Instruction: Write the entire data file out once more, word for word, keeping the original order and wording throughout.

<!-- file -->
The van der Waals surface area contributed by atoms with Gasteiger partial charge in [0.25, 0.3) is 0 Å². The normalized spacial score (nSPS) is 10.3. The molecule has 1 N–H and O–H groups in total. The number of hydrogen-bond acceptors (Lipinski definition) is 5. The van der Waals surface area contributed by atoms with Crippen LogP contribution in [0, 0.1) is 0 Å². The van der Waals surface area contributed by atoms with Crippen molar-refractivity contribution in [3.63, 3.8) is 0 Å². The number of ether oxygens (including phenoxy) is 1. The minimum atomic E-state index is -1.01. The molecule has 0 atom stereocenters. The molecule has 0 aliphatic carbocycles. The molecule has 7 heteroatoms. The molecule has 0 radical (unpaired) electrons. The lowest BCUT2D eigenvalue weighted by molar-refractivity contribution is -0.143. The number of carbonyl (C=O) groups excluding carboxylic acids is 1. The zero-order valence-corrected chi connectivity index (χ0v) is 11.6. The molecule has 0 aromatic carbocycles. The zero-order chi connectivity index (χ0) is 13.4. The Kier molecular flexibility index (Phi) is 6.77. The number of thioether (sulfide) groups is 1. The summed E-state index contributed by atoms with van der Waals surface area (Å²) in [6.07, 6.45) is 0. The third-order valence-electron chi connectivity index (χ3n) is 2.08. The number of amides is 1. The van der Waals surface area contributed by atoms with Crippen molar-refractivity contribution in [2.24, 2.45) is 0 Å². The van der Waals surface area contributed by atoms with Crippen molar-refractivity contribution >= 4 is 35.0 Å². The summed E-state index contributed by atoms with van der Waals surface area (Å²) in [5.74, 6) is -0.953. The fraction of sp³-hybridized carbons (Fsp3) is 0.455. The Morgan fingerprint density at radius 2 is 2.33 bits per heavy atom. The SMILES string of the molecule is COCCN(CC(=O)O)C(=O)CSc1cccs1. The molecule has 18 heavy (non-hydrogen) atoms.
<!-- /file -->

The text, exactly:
The van der Waals surface area contributed by atoms with Gasteiger partial charge in [0.25, 0.3) is 0 Å². The normalized spacial score (nSPS) is 10.3. The molecule has 1 N–H and O–H groups in total. The number of hydrogen-bond acceptors (Lipinski definition) is 5. The van der Waals surface area contributed by atoms with Crippen LogP contribution in [0, 0.1) is 0 Å². The van der Waals surface area contributed by atoms with Crippen molar-refractivity contribution in [3.63, 3.8) is 0 Å². The number of ether oxygens (including phenoxy) is 1. The minimum atomic E-state index is -1.01. The molecule has 0 atom stereocenters. The molecule has 0 aliphatic carbocycles. The molecule has 7 heteroatoms. The molecule has 0 radical (unpaired) electrons. The lowest BCUT2D eigenvalue weighted by molar-refractivity contribution is -0.143. The number of carbonyl (C=O) groups excluding carboxylic acids is 1. The zero-order valence-corrected chi connectivity index (χ0v) is 11.6. The molecule has 0 aromatic carbocycles. The zero-order chi connectivity index (χ0) is 13.4. The Kier molecular flexibility index (Phi) is 6.77. The number of thioether (sulfide) groups is 1. The summed E-state index contributed by atoms with van der Waals surface area (Å²) in [6.07, 6.45) is 0. The third-order valence-electron chi connectivity index (χ3n) is 2.08. The number of amides is 1. The van der Waals surface area contributed by atoms with Crippen molar-refractivity contribution in [2.24, 2.45) is 0 Å². The van der Waals surface area contributed by atoms with Crippen molar-refractivity contribution >= 4 is 35.0 Å². The summed E-state index contributed by atoms with van der Waals surface area (Å²) in [5.74, 6) is -0.953. The fraction of sp³-hybridized carbons (Fsp3) is 0.455. The Morgan fingerprint density at radius 2 is 2.33 bits per heavy atom. The SMILES string of the molecule is COCCN(CC(=O)O)C(=O)CSc1cccs1. The molecule has 18 heavy (non-hydrogen) atoms.